downloadHeadaches come in many different forms. The International Headaches Society has over 300 types of headaches in its classification system! The IHS system although very comprehensive is better suited for research purposes and perhaps less suitable for use in clinical practice.

A cervicogenic headache is characterised by pain referred to the head from the cervical spine (neck).These types of headaches are caused by abnormalities in the joints, muscles and neural structures of the neck region.

There is no one tell tale sign or unique feature that can differentiate between different types of headaches. We must look at a range of features from our clients history and our physical examination.

Signs and symptoms that may point us towards the diagnosis of a cervicogenic headache include:

In our physical examination, there are 3 characteristics that can help us to distinguish a cervicogenic headache from other types, such as migraines.

There will usually be altered tone in the musculature around the neck, and myofascial trigger points will most likely be present. Myofascial trigger points in the small suboccipital muscles at the base of the skull, the upper trapezius, splenius capitis and cervicis, and sternocleidomastoid can all refer pain into the head.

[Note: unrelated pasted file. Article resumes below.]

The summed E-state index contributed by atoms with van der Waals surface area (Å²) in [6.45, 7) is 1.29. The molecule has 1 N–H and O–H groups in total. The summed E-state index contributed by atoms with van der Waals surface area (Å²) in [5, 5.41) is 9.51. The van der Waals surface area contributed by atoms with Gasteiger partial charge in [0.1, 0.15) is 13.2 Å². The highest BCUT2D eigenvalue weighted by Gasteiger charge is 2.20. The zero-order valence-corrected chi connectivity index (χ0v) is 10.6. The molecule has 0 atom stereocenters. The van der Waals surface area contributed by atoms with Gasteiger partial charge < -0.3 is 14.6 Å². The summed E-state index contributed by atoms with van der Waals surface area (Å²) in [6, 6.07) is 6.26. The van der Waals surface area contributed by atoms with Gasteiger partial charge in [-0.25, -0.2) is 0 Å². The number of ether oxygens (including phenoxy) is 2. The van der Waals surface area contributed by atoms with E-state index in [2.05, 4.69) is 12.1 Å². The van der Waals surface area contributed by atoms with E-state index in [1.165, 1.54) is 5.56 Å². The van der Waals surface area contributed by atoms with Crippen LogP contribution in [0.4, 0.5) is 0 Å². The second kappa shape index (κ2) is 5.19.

Repetitive strain or overuse, sustained postures or emotional stress can all be triggers for bringing on a cervicogenic headache. So it is important to look out for lifestyle factors and psychosocial factors that may be having an impact address these. Sometimes we have to seek assistance from other healthcare providers such as a psychotherapist to help.

Posture can be a contributory factor or an effect of a headache. It can be hard to distinguish if the poor posture is as a result of the headaches, or if posture was what caused the headaches to begin with.Typically, a forward head posture can be seen. This is charactarised by rounded shoulders, with the chin protruding forward and extension through the upper part of the neck. This can result in shortening and increased tone of the neck extensors, which can then cause taut bands and myofascial trigger points.

How can we treat cervicogenic headaches?

A multi-modal approach is the best way to go about treating cervicogenic headaches. Here in the clinic, we like to use a combination of:

If you suffer from headaches, why not give us a call and let us help you.

By Katie Farrell BSc, MISCP.

Chartered Physiotherapist

References: 

Brukner & Khan’s Clinical Sports Medicine Fourth Edition

Hall, T., Briffa, K. and Hopper, D. (2008). Clinical Evaluation of Cervicogenic Headache: A Clinical Perspective. Journal of Manual & Manipulative Therapy, 16(2), pp.73-80.

Jull, G., Falla, D., Vicenzino, B. and Hodges, P. (2009). The effect of therapeutic exercise on activation of the deep cervical flexor muscles in people with chronic neck pain. Manual Therapy, 14(6), pp.696-701.

The Physio Matters Podcast: Episode 34 with Toby Hall